Jackie - 00:04:04:
Wow, that is amazing. Dr. Martin. Let’s talk about your role as Senior Director of People Analytics and Research. How did you get into that work? What inspires you to do that work? Let’s talk a little about that.
Meisha - 00:04:21:
That’s interesting. So the year was 2020. I had some really serious health scares. Everything is fine now. But there was a period of time that I thought I was going to die. Like, I was doing estate planning. Who am I going to leave things to? And I think that makes you look at your life a little bit differently and wonder if you’re doing enough. And in the midst of that, we had a global pandemic. I got laid off and George Floyd was murdered. And I just thought, enough. Enough. This is enough, and I’m not doing enough. And so I really wanted to do something that had a far reaching impact on how people experience work, because I feel like that was a really great way to use my particular skills to make life and the world better for people, all kinds of people. Doesn’t matter who you are. Right? And so I like to say that the universe answered with Workhuman. Because in the role that I’m in, I help our clients make work better for people. We look at their data that is coming in through their recognition program, which we sell and manage, and we look for clues that people are not being included or that their experiences are not equitable. We draw awareness to things that are invisible to the populations in power so that the populations not in power can have a better work life and by extension, a better life life.
Jackie - 00:06:03:
Yes, absolutely. And we don’t think about that, but how the amount of time we spend at work, if we’re unhappy there, and I know all of us have had that job where we just are dreading Monday morning. Right. It just permeates our entire life. Right. And if we’re happy at work, in contrast, it can really make a difference in the quality of our overall life. It’s so important.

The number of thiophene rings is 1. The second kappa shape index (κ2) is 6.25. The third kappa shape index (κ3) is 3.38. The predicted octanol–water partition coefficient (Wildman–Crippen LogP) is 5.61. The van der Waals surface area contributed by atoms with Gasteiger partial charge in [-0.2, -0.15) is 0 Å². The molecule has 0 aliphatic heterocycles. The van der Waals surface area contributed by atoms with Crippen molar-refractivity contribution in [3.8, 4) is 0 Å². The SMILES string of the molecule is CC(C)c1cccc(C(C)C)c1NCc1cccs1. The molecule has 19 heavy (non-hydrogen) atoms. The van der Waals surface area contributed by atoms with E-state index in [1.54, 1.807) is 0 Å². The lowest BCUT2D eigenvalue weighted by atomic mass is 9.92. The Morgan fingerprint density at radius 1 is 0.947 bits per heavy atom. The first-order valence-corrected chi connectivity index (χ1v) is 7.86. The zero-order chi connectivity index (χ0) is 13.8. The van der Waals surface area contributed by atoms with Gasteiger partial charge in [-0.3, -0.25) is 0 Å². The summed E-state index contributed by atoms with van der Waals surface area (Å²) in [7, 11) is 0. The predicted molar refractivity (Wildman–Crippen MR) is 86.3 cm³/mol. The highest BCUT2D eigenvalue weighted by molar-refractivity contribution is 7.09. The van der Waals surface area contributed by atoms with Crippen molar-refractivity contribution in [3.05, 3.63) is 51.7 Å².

Meisha - 00:06:32:
That is absolutely true. It eats at your soul if it’s not going well. It permeates your external relationships, your relationships outside of work. We did some research with Gallup recently on just this very thing. So the impact of your work experience on the rest of your life. And we found two pretty important and sobering things that give me motivation to make this stat not so. But we found that black and Hispanic employees were more likely to say that they were not as appreciated at work as their peers. And the impact on their life was disproportionate, which means the relationship between how they experience work and how they experience life was even stronger, which means that this negative experience had a disproportionately negative impact on the rest of their lives. They were less likely to be thriving than their white counterparts.
Jackie - 00:07:30: